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Long Term Debt-to-equity Ratio Explained

Omkar Phatak
What is long term debt-to-equity ratio? What is its associated formula? If you seek answers to these questions, read on.
There is no better way to ascertain the financial health of any company than studying its balance sheets. One of the important financial parameters which needs to be considered in such a study, is the long term debt-to-equity ratio. It determines the amount of debt liabilities of any company.
Every business has a certain amount of debt which it acquires through loans, to finance its business initiatives and projects. However, every new acquired debt comes with a substantial amount of risk and financial burden, while also providing an opportunity to expand, grow, and acquire new assets.
As long as the borrowed money is well invested and generates sizable returns, the debt burden is not that difficult to carry, but when the profit margins dry out, debt burdens can crush and bring a company to bankruptcy.


There are many ratios which are defined to evaluate the financial health of any business. In the simplest words, debt-to-equity ratio is the value obtained, when the amount of liabilities of a company, are divided by the total equity holding of shareholders.
When only long-term debts are included as liabilities, the calculated parameter is called long-term debt-to-equity ratio.
As simple arithmetic will reveal, larger the accrued debt of a company, higher is the ratio going to be. All debts come at a cost, which is the interest rate charged on the principal amount of borrowing and they eat into the profit margins of a company.
So, unless a fresh cash infusion through a mortgage loan is going to add to the profit margins of a company, it's a bad business decision overall. Still, risks need to be taken and certain investments take time to bear fruit. In such cases, a company may risk a high debt-to-equity ratio, with the hope of making profits in the long term.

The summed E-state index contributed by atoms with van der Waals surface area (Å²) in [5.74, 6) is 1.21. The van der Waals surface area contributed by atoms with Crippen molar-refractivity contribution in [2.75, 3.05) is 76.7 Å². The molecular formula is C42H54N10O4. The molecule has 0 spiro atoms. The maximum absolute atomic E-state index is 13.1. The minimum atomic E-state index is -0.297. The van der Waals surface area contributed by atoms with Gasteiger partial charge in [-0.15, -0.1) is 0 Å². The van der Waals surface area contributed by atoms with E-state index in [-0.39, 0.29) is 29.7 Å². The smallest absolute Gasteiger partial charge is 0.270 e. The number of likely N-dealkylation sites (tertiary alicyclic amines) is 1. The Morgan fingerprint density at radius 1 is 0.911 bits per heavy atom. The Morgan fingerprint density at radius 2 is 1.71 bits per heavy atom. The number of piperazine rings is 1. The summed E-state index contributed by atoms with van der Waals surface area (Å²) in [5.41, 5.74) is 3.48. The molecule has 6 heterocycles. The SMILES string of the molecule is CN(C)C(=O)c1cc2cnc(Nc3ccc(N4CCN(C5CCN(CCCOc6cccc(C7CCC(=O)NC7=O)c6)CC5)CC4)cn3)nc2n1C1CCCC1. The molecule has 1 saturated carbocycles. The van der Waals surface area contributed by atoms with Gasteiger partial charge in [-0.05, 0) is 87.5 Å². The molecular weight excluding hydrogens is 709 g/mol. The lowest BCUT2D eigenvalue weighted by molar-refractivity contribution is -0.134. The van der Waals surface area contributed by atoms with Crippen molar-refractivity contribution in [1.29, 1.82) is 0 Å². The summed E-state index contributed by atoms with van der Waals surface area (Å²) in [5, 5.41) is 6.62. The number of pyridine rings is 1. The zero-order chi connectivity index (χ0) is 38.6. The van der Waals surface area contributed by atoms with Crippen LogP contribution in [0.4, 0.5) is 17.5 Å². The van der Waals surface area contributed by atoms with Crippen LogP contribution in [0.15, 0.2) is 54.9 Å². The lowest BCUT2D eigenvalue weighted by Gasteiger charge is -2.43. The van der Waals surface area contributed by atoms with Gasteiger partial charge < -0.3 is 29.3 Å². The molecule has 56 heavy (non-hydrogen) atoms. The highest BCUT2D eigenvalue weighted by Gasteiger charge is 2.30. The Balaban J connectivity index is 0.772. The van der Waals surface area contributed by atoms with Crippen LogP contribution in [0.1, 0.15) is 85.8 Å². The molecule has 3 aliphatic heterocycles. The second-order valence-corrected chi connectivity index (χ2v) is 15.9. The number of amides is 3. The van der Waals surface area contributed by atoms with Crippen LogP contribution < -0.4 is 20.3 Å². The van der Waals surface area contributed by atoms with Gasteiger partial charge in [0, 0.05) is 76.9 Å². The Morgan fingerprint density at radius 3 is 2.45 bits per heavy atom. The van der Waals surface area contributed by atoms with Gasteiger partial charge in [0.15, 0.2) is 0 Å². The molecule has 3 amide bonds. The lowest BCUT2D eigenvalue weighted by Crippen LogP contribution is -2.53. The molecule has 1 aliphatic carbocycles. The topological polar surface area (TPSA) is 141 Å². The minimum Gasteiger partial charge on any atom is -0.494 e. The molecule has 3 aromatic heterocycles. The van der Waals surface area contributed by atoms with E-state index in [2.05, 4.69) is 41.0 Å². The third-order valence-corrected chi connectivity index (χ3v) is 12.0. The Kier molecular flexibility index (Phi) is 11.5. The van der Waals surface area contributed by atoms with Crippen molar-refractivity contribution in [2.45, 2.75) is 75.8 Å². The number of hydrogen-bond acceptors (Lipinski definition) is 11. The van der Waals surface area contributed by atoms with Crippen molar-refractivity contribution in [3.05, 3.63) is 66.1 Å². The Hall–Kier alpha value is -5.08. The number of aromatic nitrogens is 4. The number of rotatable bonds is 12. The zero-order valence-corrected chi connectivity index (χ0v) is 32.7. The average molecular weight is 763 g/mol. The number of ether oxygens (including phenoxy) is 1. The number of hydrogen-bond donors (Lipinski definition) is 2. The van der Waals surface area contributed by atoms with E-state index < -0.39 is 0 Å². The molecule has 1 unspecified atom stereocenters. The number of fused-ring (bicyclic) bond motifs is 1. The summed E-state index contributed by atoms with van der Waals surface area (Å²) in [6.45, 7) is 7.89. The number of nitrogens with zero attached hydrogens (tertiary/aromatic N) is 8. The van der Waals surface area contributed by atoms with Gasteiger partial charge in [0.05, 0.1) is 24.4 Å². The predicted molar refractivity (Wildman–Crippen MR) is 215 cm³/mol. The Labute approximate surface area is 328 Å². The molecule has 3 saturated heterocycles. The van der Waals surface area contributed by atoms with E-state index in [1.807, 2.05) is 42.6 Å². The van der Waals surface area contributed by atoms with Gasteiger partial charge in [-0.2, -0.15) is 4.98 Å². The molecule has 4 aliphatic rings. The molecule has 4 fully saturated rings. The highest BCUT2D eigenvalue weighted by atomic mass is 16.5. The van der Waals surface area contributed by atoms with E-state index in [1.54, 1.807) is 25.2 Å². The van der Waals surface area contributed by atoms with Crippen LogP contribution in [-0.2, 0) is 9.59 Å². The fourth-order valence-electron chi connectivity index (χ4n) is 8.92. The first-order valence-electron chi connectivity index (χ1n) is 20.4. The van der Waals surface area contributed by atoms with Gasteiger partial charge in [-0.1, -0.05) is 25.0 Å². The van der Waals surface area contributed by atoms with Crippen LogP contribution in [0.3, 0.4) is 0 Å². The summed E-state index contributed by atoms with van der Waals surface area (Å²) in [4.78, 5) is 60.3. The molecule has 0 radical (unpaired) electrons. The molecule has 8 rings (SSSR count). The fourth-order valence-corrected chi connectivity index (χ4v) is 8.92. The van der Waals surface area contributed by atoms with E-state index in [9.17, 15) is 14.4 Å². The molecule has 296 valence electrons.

To be able to calculate the ratio, you need to have access to some crucial financial data, that includes the long-term debts of the company, along with the valuation of the shareholder's equity holding.
The formula is as follows:
Long Term Debt-to-equity Ratio = (Total Long Term Debts/Shareholder's Equity Value)
As mentioned before, you only consider long-term debts like mortgage loans on land and other assets, while making this calculation. A low ratio value means that the company is in relatively good shape, with assets that can keep it buoyant with manageable debt.
A very high ratio value means that the company has borrowed heavily and is in a risky financial position, unless bailed out by good performance overall and good quarterly profit margins.
A high value of this ratio is bad news for a company as it cuts into the profits and weighs heavily on the overall finances. On the other hand, a low debt-to-equity ratio indicates that the company is in overall good health and is a comparatively better stock investment option, as debts are not cutting into its profits to a large extent.